From Private Secretary to Policy Fund Management

From Private Secretary to Policy Fund Management
 - Ben Pledger at Lancaster University (2014)

Ben Pledger (Mathematics, 2002, Lonsdale) started his career after Lancaster by training to teach, but after three years decided to join the Civil Service, initially as a Fast Stream statistician.

Ben had always had an interest in politics and when the opportunity arose, he applied for a Private Secretary role firstly with Paul Burscow and then Lord Heseltine. He is currently Acting Head of Policy for the Regional Growth Fund in the Department of Business Innovation and Skills. He recently attended an event in the Management School and we took the opportunity to ask him about his time at Lancaster and beyond:

What made you choose Lancaster University?

I wanted to go somewhere far from home to ensure I became self-sufficient - either the Midlands or the North West. I also wanted a campus university and not a sprawling city.

What is your fondest memory of your time at Lancaster?

Definitely the friends I made in Freshers' week and with whom I still remain in contact. They are based all over the country, but we meet up fairly regularly.

What was the most valuable part of your student experience?

I took my degree very seriously, but also grew up and gained my independence. We had disagreements, but that helped to make me a better person as I learned life skills and the importance of friendship.

What is your least favourite memory?

Horrible nights out at the Carlton! The sticky floors and having to wait for the bus to get back; you were stranded and couldn't just leave when you wanted to!

What was your favourite student meal/snack?

My friends will tell you that I had a horrendous diet which included olives, cheese, crabsticks and Dairylea lunchables.

Who particularly inspired you at Lancaster and why?

No-one in particular, although I had favourite lecturers and people in Lonsdale such as the college porters and barmen who were great on the pastoral care side.

Have you been back to campus since you graduated in 2002?

I came back in 2008 and again recently to attend a conference event. I used to come back every two years initially for the Roses weekend. It was a bit disconcerting to see that Lonsdale had moved to the other end of campus.

Were you in any student groups at Lancaster?

I was a big darts player and captain of the Lonsdale team.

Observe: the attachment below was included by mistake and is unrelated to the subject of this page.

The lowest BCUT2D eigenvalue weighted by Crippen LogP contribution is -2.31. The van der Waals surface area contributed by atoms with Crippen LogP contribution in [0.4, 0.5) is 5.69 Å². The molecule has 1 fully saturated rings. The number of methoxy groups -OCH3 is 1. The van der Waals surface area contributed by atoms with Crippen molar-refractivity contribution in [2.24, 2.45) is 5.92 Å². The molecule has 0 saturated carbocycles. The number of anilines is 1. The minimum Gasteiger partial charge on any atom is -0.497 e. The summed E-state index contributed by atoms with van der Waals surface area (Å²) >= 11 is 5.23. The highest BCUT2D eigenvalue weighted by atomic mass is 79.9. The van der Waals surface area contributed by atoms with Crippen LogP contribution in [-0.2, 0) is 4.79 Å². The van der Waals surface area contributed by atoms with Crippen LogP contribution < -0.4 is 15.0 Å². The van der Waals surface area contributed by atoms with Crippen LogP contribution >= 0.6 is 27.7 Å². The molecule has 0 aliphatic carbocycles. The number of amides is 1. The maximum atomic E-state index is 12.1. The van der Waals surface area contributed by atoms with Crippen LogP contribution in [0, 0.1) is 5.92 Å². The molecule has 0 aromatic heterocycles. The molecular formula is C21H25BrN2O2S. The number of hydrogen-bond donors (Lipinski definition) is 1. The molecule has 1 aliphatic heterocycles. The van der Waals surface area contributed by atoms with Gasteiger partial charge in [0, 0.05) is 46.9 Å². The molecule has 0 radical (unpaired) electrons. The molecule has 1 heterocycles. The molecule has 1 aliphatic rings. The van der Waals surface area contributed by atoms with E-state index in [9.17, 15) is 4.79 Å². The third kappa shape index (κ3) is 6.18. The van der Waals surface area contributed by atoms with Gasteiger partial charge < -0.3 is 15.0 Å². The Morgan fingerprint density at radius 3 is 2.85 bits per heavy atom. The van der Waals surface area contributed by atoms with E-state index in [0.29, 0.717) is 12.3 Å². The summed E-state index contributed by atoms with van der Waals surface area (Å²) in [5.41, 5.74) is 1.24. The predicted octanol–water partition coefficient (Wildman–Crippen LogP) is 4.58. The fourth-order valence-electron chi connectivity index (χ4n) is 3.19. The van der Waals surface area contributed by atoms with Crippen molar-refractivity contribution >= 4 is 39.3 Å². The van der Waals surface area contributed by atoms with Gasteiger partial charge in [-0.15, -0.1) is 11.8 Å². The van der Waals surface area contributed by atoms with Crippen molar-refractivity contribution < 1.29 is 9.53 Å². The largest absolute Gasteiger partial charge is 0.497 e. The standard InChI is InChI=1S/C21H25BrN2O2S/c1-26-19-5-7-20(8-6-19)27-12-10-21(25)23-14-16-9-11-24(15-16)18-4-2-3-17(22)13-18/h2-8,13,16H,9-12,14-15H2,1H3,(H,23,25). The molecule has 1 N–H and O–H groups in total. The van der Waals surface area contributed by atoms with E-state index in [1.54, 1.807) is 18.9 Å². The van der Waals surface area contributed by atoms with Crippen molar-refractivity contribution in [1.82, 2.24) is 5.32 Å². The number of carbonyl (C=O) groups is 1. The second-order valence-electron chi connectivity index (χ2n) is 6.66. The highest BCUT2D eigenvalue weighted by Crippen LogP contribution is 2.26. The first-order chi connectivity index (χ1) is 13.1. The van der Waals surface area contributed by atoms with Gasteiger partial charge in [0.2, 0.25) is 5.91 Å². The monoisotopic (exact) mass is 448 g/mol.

Is there anything you particularly miss about student life?

Certainly the carefreeness, but on the whole I am pleased to have moved on. I realise that you can't live like a student forever!

Why did you make the change from teaching to the civil service?

I had taught for three years and I was working very hard with the marking, planning etc I wondered what I could do next and was keen to do something with my mathematical background. I saw an opportunity to join the government statistical service and applied whilst I was still teaching.

How did you move into the Private Secretary roles?

Once I entered the Civil Service, I became aware of these roles. My first appointment was as Assistant Private Secretary to Phil Hope, who then lost his seat. I then became Private Secretary to Paul Burscow and then Lord Heseltine. I continued to work long hours, but this time because I wanted to, rather than had to.

How did you make the move from Private Secretary to your current role?

Lord Heseltine published his 'No Stone Unturned' report in 2012 and so my project with him came to an end. I then moved into the job I originally applied for before I was given that appointment which was Acting Head of Policy for the Regional Growth Fund.

What do you enjoy most about your work?

I enjoy managing people, seeing them develop and succeed. It may mean losing them in the long run, but I like to see them progress.

What has been your greatest achievement so far (in any aspect of your life?)

My degree - I worked hard and got the result I wanted. I've been quite fortunate and everything has been a consequence; my teaching led to the Fast Stream scheme in the Civil Service.

What advice would you give to today's students?

Make the most of your university experience; it goes so quickly. Work hard and have fun!